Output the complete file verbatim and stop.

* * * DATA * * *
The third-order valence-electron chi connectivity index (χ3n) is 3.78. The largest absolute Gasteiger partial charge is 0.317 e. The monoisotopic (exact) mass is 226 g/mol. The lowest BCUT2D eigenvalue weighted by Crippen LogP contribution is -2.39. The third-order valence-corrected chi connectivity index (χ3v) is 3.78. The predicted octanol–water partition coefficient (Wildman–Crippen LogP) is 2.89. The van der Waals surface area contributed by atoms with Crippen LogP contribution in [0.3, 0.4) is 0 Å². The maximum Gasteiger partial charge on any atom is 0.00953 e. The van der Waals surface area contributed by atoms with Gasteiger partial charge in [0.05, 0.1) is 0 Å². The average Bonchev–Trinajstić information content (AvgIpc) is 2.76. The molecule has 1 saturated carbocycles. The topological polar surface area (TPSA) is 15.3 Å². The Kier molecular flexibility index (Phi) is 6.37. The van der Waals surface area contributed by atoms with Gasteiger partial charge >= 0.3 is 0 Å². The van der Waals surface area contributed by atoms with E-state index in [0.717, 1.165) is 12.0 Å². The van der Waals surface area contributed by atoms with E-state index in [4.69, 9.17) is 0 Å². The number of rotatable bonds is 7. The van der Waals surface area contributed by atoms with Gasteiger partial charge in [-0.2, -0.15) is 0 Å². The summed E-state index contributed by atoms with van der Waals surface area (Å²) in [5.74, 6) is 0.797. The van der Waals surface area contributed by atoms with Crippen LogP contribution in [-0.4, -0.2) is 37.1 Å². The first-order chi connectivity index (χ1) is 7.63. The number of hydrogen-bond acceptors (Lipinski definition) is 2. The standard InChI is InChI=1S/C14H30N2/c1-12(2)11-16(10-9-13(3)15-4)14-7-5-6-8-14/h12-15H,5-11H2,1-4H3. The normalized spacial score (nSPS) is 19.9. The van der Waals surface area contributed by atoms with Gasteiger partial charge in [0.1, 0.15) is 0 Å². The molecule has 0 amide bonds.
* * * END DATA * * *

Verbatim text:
The third-order valence-electron chi connectivity index (χ3n) is 3.78. The largest absolute Gasteiger partial charge is 0.317 e. The monoisotopic (exact) mass is 226 g/mol. The lowest BCUT2D eigenvalue weighted by Crippen LogP contribution is -2.39. The third-order valence-corrected chi connectivity index (χ3v) is 3.78. The predicted octanol–water partition coefficient (Wildman–Crippen LogP) is 2.89. The van der Waals surface area contributed by atoms with Crippen LogP contribution in [0.3, 0.4) is 0 Å². The maximum Gasteiger partial charge on any atom is 0.00953 e. The van der Waals surface area contributed by atoms with Gasteiger partial charge in [0.05, 0.1) is 0 Å². The average Bonchev–Trinajstić information content (AvgIpc) is 2.76. The molecule has 1 saturated carbocycles. The topological polar surface area (TPSA) is 15.3 Å². The Kier molecular flexibility index (Phi) is 6.37. The van der Waals surface area contributed by atoms with Gasteiger partial charge >= 0.3 is 0 Å². The van der Waals surface area contributed by atoms with E-state index in [0.717, 1.165) is 12.0 Å². The van der Waals surface area contributed by atoms with E-state index in [4.69, 9.17) is 0 Å². The number of rotatable bonds is 7. The van der Waals surface area contributed by atoms with Gasteiger partial charge in [-0.2, -0.15) is 0 Å². The summed E-state index contributed by atoms with van der Waals surface area (Å²) in [5.74, 6) is 0.797. The van der Waals surface area contributed by atoms with Crippen LogP contribution in [-0.4, -0.2) is 37.1 Å². The first-order chi connectivity index (χ1) is 7.63. The number of hydrogen-bond acceptors (Lipinski definition) is 2. The standard InChI is InChI=1S/C14H30N2/c1-12(2)11-16(10-9-13(3)15-4)14-7-5-6-8-14/h12-15H,5-11H2,1-4H3. The normalized spacial score (nSPS) is 19.9. The van der Waals surface area contributed by atoms with Gasteiger partial charge in [0.1, 0.15) is 0 Å². The molecule has 0 amide bonds.